As for the actual marginalization of various groups within secularist etc organizations, others will have to testify. However, the situation is complicated not only by the gatekeeping practices of organizations, conference organizers, etc., and by explicit positions taken by public figures, but by the atmosphere of the blogosphere, social networking, and cyberspace generally. As for the debaters who are recognized public figures, to what extent are the debates artifacts of competing self-promoters as superficial in their pronouncements as their opponents? How much of the alleged "war on women" actually concerns the recognizable organized secularist etc. movement and how much the free-for-all of commenters on blogs and social networks and YouTube wars? The fact that harassment and character assassination should exist at all and must be endured or fought is itself depressing.  Why not just attack someone's half-baked ideas when the occasion arises, if that is what is really at stake, and leave it at that?

The freethought community, on matters of social/political thinking, is as shallow as the rest of American society. Social issues should certainly not be silenced or discouraged, but that doesn't mean everyone who brings them up is a genius. We live in a media-saturated environment in which everyone reacts to everything. but unfortunately superficiality dominates all discussions. It is typical of argument in America: he said-she said. Who wants to participate in such discussions ad nauseam?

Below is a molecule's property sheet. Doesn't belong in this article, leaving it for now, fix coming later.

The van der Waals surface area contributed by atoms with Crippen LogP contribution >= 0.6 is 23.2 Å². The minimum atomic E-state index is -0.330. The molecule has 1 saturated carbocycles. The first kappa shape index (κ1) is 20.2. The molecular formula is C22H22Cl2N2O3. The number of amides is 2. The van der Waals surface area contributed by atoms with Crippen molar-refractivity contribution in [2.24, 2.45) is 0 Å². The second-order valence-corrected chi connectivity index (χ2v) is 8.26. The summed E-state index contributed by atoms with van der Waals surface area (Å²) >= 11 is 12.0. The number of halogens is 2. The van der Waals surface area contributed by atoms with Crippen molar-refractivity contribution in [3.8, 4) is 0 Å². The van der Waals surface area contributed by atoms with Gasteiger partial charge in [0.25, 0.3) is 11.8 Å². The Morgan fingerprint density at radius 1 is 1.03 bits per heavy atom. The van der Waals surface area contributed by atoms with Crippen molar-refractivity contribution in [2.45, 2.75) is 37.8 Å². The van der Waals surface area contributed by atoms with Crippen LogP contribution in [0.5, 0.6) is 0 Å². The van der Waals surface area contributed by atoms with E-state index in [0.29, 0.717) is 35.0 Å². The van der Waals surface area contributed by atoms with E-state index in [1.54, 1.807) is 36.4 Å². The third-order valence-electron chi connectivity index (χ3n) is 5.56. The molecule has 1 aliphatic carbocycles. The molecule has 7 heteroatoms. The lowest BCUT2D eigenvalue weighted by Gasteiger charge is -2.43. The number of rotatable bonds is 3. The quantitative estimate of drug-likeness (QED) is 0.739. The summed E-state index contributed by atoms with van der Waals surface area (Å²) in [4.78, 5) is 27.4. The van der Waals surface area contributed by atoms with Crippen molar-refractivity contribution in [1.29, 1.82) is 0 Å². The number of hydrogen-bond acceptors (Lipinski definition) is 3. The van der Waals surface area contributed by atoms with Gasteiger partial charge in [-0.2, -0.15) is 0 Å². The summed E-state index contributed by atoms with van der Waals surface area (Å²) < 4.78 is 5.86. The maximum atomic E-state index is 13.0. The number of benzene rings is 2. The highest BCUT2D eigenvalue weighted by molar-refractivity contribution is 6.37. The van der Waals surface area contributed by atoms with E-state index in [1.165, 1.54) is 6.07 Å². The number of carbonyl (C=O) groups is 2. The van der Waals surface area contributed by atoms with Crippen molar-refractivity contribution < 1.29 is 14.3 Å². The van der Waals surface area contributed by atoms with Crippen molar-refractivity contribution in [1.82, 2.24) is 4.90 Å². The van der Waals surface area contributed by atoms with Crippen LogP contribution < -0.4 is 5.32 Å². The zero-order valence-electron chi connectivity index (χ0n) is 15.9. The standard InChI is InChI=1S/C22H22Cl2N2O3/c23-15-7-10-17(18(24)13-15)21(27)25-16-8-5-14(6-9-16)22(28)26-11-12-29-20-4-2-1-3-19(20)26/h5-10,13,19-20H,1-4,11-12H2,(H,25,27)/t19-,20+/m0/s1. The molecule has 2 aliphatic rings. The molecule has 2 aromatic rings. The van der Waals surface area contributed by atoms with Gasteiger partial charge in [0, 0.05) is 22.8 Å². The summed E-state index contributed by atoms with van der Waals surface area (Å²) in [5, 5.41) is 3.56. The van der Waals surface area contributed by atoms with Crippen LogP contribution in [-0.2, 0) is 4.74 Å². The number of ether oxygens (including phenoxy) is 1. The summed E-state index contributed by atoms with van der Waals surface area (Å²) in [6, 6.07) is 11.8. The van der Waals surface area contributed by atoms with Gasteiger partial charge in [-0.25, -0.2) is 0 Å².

Friday, January 25, 2013

John Shook & the banality of humanism's dead liberalism

“Humanism at its core, at the heart of its ethical project, is the statement of a difficult problem, and not an elitist ideology offering simple platitudes.”

— John Shook, “With Liberty & Justice for All,” Humanist, January / February 2013

But actually, humanism in the USA intellectually really is little more than a collection of platitudes, and John Shook's essay demonstrates this.